seamartini/Getty Images

Let's Play: How Games Can Improve Employee Learning

COMMENTARY | Gamification or game-based learning is a great tactic in training employees on the skills and processes they need to know for their current positions and to encourage them to upskill for their next jobs.

JEOPARDY!®, Wheel of Fortune® and trivia may sound more like activities for a game night with friends than a government training program. And that’s exactly the point. 

Government agencies are turning to gamification to make their learning and development programs more effective. State, local and international agencies, including the City of Fort Lauderdale and Santa Clara County Parks, along with the UN High Commission on Refugees, use gamification in training. The federal Office of Personnel Management recently selected one of seven prime contractors to its USALearning IDIQ in no small measure because of its expertise in game-based training. 

Why? Because gamified training works. Employees lose 90% of what they learn passively—through reading or listening to a lecture—within a week. When they learn that same information actively, such as by competing in trivia or playing word games, they retain much more of it, upwards of 75-90%. 

Playing games on the clock may feel strange to agencies responsible for keeping the government safe, productive and healthy. But gamification is a great tactic for helping employees learn, grow and thrive. Here’s why gamified training works and why it’s a particularly good fit for government employees. 

Gamified Training Maximizes Engagement and Knowledge Retention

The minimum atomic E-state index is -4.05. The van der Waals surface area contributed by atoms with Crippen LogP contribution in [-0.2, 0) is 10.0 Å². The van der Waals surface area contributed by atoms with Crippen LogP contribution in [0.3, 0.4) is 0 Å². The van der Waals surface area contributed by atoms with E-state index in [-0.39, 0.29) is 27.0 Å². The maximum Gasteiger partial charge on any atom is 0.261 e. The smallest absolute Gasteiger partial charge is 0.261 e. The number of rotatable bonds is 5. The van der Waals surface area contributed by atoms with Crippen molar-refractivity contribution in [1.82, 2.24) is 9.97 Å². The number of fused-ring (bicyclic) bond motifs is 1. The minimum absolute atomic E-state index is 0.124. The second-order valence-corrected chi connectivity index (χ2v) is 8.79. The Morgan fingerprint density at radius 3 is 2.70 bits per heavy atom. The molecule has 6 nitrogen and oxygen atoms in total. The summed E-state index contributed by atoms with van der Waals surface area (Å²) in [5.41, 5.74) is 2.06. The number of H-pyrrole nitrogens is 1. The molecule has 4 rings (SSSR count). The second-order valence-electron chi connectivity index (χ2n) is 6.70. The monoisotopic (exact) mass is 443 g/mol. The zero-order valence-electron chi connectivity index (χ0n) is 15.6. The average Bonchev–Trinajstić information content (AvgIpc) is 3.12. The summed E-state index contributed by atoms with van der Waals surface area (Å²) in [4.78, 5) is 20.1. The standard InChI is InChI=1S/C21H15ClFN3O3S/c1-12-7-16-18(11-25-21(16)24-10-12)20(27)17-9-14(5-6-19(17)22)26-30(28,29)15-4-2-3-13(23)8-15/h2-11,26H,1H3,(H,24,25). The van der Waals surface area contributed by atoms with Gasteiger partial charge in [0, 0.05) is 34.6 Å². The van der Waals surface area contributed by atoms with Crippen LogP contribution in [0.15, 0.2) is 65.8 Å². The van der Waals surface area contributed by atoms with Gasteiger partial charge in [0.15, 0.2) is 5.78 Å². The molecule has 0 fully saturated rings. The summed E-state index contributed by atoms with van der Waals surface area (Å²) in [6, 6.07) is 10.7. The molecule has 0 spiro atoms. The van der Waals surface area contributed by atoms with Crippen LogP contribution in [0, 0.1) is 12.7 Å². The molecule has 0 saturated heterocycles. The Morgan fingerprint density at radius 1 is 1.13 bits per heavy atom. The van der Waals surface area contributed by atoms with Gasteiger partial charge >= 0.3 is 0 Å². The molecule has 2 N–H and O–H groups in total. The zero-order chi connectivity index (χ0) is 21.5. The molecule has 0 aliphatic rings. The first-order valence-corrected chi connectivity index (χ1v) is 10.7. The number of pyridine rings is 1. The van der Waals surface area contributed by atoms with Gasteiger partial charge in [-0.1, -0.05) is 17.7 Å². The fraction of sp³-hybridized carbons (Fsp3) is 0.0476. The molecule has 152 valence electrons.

Gartner defines gamification as “the use of game mechanics and experience design to digitally engage and motivate people to achieve their goals.” Benjamin Franklin put it a bit more memorably: “Tell me and I forget, teach me and I may remember, involve me and I learn.” 

Franklin likely didn’t anticipate how much harder learning would become as technology has increased the amount of information workers are bombarded with on a daily basis. If I spend 30 minutes on a Zoom call, I hang up to find 10 emails, 12 Slack messages and a few texts waiting for me. We’ve become overwhelmed by our need to react and respond to so many different forms of communication. 

Attention is at a premium in this environment. As learning professionals, we have to fight for that attention—and games help us do that. 

Games engage employees intellectually and emotionally, helping them forget about the messages piling up while they’re developing a new skill or brushing up on compliance regulations. The intellectual challenge of a game drives information deep into the brain. During play, learners create neural pathways that enable them to easily retrieve that information later. 

That translates into results that help organizations achieve their goals. At one corporation, customer service agents who underwent game-based training reduced their average case-handling time by 12% and improved their rate of resolving issues within the first call by 8.5%.

Gamification Supports Long-Term Career Growth 

I’ve spent most of my career helping organizations train their employees. When private companies look to improve their training, they’re often looking to improve employee retention—a daunting challenge, since average employee tenure in the private sector is only 3.7 years